37. The great Vyasa Maharishi, who reorganised the illimitable Vedas in to Four clearly defined parts, also wrote the Eighteen Puranas, known as Ashtadasa Puranas. I would call him the first role model as a journalist. He has given an ideal mix of narration of Classical Stories containing, History, Geography, Philosophy, Morality, Literature, Arts & Crafts and Culture; for the pleasure of a whole range of people from the elite cream of intelligentia to the unread proletariat common man, as an endowment for generations to come. He has actually gone far ahead of the journalists. They go for sensationalism or what they think is sensational. But what Vyasa has done is not only 'Jana ranjakam', but also capable of taking the reader across the turbulant oceans of this worldly life in the safety of Dharma, to the very destination of 'Param Dhaama'. In trying to make the news interesting, the journalists err on the wrong side of morality and cater for the prurient, salacious, crass and morbid. Actually, if they have Vyasa as a role-model, not only will they cleanse their own minds but contribute immensely for 'Loka Kshemam'.

38. Vyasa has written these 18 Puranas in 4,00,000 granthas. A Grantham is a poem of 32 Aksharas / Letters. In this 4 lac granthas, one fourth is 'Skaanda Puranam' itself. That must be the biggest magnum opus of all literature in any language! Rest 17 Puranas take 3 lac granthas. Other than this, Vyasa has also contributed Maha Bharata of one lac granthas, as an Ithihasa as different from Puranas. The Puranas are on many of the Devatas, some Saivam, some Saktam and some Vaishnavam. They are, Brhma Puranam (Braahmam), Padma Puranam (Paadmam), Vishnu Puranam (Vaishnavam), Siva Puranam (Saivam), Bhagavatham, Narada Puranam (Naaradeeyam), Markandeya Puranam, Agni Puranam (Aagneyam), Bhavishya Puranam, Brhma Vaivartha Puranam, Linga Puranam, Varaaha Puranam (Vaaraaham), Skaanda Maha Puranam, Vamana Puranam, Koorma Puranam (Kourmam), Matsya Puranam (Maatsyam), Garuda Puranam (Gaarudam), and Brhmaanda Puranam, totalling 18 in all. Of the 18, 10 are of Siva or connected to Saivam.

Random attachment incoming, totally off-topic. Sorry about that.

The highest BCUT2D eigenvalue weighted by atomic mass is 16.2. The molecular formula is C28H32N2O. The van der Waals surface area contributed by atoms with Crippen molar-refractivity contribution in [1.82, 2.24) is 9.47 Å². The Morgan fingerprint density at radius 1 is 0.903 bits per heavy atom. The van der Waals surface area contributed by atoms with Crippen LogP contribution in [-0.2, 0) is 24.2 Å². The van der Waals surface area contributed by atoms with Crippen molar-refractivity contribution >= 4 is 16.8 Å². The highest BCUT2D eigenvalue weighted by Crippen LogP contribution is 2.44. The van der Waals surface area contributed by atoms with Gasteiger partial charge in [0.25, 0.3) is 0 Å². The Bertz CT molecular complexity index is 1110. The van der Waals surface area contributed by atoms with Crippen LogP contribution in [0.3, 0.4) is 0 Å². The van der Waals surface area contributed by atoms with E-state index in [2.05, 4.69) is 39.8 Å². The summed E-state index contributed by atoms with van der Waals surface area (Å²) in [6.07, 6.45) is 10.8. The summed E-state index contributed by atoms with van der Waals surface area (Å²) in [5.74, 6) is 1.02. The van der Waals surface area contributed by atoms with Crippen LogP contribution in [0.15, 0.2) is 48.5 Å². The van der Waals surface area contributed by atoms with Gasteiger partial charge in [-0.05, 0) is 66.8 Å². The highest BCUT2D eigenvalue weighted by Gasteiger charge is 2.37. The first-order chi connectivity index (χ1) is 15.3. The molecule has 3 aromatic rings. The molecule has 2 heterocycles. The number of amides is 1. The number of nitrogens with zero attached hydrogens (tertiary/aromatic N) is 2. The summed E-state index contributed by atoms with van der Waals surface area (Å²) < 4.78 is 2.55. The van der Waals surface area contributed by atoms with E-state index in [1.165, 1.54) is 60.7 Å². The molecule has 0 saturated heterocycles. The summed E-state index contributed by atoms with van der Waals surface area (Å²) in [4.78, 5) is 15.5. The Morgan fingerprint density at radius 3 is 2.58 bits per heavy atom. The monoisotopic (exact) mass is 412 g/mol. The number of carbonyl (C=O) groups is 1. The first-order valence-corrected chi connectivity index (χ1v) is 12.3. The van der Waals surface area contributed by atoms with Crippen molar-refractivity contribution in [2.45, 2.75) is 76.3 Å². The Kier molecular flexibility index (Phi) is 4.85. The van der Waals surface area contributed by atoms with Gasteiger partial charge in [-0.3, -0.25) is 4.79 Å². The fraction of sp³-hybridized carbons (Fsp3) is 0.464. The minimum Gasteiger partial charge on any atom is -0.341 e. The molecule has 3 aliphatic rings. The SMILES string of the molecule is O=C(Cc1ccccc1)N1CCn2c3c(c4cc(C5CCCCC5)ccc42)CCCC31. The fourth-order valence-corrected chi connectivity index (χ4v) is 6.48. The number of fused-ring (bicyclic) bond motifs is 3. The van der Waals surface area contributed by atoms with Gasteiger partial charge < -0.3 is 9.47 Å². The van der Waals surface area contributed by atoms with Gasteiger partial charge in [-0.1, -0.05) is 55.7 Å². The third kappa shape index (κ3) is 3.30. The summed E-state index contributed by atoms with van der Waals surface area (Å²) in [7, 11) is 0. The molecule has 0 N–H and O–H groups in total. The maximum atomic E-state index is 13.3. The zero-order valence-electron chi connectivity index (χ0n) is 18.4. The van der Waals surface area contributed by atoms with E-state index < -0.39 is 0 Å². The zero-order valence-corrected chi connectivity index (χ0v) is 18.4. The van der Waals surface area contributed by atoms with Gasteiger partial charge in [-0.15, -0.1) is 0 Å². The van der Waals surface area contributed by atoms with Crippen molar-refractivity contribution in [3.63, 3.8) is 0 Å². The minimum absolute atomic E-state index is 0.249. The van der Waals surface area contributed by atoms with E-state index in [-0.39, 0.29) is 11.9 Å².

39. Many or almost all stories, history, concepts, anecdotes of this religion are somehow related to these Puranas. In the Vishnu Sahasranama Bhashyam, Adi Sankara quotes extensively from the Vishnu Puranam. Vyasa's father Parasarar is said to be the original author for that Purana. In Ramanuja's Siddhantam Vishnu Puranam is an important authority. Before Ramanujachariyar, in Visishtadwaitam was an important Maha Purusha Aalavandar. Before Ramanuja could reach him, he passed away. Aalavandar had intended to hand over to Ramanuja, three important jobs. So when Ramanuja arrived, three fingers of Aalavandar were bent inwards. Ramanuja had to guess the tasks that his senior had intended. Once Ramanujachariyar understood and mentioned them one by one, it seems that the three fingers also opened out one by one, from the dead body's closed fist. One of those orders was that, Ramanujacharyar should write Bhashyam for Brhma Sutra according to the principles of Visishtadwaitam. Second was that, he should write detailed notes for 'Thiruvai Mozhi'. Third was that Ramanujacharya should spread the name and fame of Parasara and Vyasa known far and wide.

(To be continued.)